I t will go down as one of the most controversial endings in state finals history. Boos filled the Breslin Center. Some Iron Mountain players chose not to wear their runner-up medals as they watched Pewamo-Westphalia hoist the Division 3 state title through tear-filled eyes.
Bucky Johnson’s 18 seconds of silence when asked about the dramatic conclusion during the postgame press conference was perhaps a fitting representation for how every Iron Mountain supporter felt in the immediate moments following Saturday’s 53-52 loss to P-W: disbelief.
“I respect officials, but man, judgment is critical,” Johnson eventually said. “You gotta forgive, I guess. I don’t know. Right now, I’m angry. I’ll be joyful for our effort … This emotion. I don’t know. It’s just tough.”
The controversy started with Iron Mountain holding a 52-51 lead with 11.5 seconds left in the game. P-W put on its full-court press and Iron Mountain broke it with ease. Marcus Johnson’s lob found an open Tony Feira near the hoop and Feira converted a layup in stride, but the celebration was shortlived. Feira was whistled for a travel. No basket. P-W ball.
With 5 seconds remaining, Iron Mountain had just three team fouls and was looking to use one as P-W’s Collin Trierweiler caught the inbound pass below the free-throw line on the wing before making his way up the court. Johnson attempted to use a foul, grabbing hold of Trierweiler before he could get up a shot from half court. The near official called Johnson for an intentional foul, giving Trierweiler two free throws and possession to P-W (28-0) with 0.7 seconds left.
“I tried to reach around and poke (the ball),” Johnson said. “Then I grabbed the side of his jersey and then I think the ref probably saw that he was going up with it. I held him. I tried to poke the ball from behind first, so I don’t know.”
Bucky Johnson was incredulous and sought out an explanation. Marcus looked on with dejection as the ref crossed his arms to signal the intentional foul. The casual spectators who awaited the Division 2 final that was to follow even joined the Iron Mountain fans in its chorus of boos.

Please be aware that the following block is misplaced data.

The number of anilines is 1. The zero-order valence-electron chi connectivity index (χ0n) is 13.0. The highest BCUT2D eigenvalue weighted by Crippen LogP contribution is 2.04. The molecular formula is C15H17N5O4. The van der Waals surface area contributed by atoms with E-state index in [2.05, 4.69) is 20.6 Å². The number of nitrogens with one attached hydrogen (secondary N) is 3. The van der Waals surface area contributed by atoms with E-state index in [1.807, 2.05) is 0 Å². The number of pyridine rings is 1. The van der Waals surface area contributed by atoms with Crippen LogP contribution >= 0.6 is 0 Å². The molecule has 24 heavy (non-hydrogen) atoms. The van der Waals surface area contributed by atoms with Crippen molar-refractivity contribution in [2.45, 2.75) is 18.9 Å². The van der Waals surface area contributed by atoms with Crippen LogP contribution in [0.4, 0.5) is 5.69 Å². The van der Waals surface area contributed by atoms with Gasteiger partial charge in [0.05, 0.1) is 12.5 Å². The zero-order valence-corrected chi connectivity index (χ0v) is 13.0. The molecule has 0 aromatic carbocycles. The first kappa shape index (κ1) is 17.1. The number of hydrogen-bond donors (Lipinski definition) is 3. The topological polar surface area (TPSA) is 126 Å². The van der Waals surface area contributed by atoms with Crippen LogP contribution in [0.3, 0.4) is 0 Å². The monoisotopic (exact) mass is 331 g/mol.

Both MHSAA spokesperson Geoff Kimmerly and P-W coach Luke Pohl cited the MHSAA’s 2017-18 emphasis of calling intentional fouls, even in late-game situations.
“Obviously my heart goes out to Iron Mountain,” Pohl said. “I do know this though. I know the MHSAA has put an emphasis on the intentional foul. I believe if (Johnson) had not put his arms around him, Collin (Trierweiler) would have had a layup.
“Tough, tough call. If I’m on the other side, obviously very emotional and I would feel really bad about it too, but I’m just going to leave it at that.”
Between the booing, cheering and sideline theatrics on each side, the Breslin Center turned into a circus. Through all the drama, P-W’s Trierweiler still had to make the free throws to decide the game’s outcome. Iron Mountain took a 30-second timeout and then a full timeout to compose itself, all while Trierweiler constantly wiped his hands on a towel in an attempt to keep them dry.
Standing at the line by himself, he composed himself and made the first to tie the game at 52. After another timeout from Iron Mountain (27-1), he converted the second for a 53-52 lead. P-W inbounded the ball without any issue to secure the program’s first-ever state title.
“I just tried to calm myself down and think of myself in the driveway with my older brother,” Trierweiler said. “We used to practice them all the time, and it’s one of my favorite things to do. I always dreamed of being at the free-throw line in a big moment. Maybe not this big — this was kind of scary. Just tried to block out the background and think of the trees in my yard and putting it up and shooting it.”
In a matter of seconds, Iron Mountain went from in control of winning its first state title of the modern era to listening to the P-W students chant, “Hey, hey, hey, goodbye,” as the team went through the postgame handshake line. Even in the moments after the game, the players failed to comprehend how everything turned so fast on them.
“It’s a lot of tears,” Marcus Johnson said. “ It’s very hard to fathom I won’t play with (the seniors) again … It’s kind of a chapter that closes in my life and other people’s … I’m not really feeling much right now. Just sucks we lost.”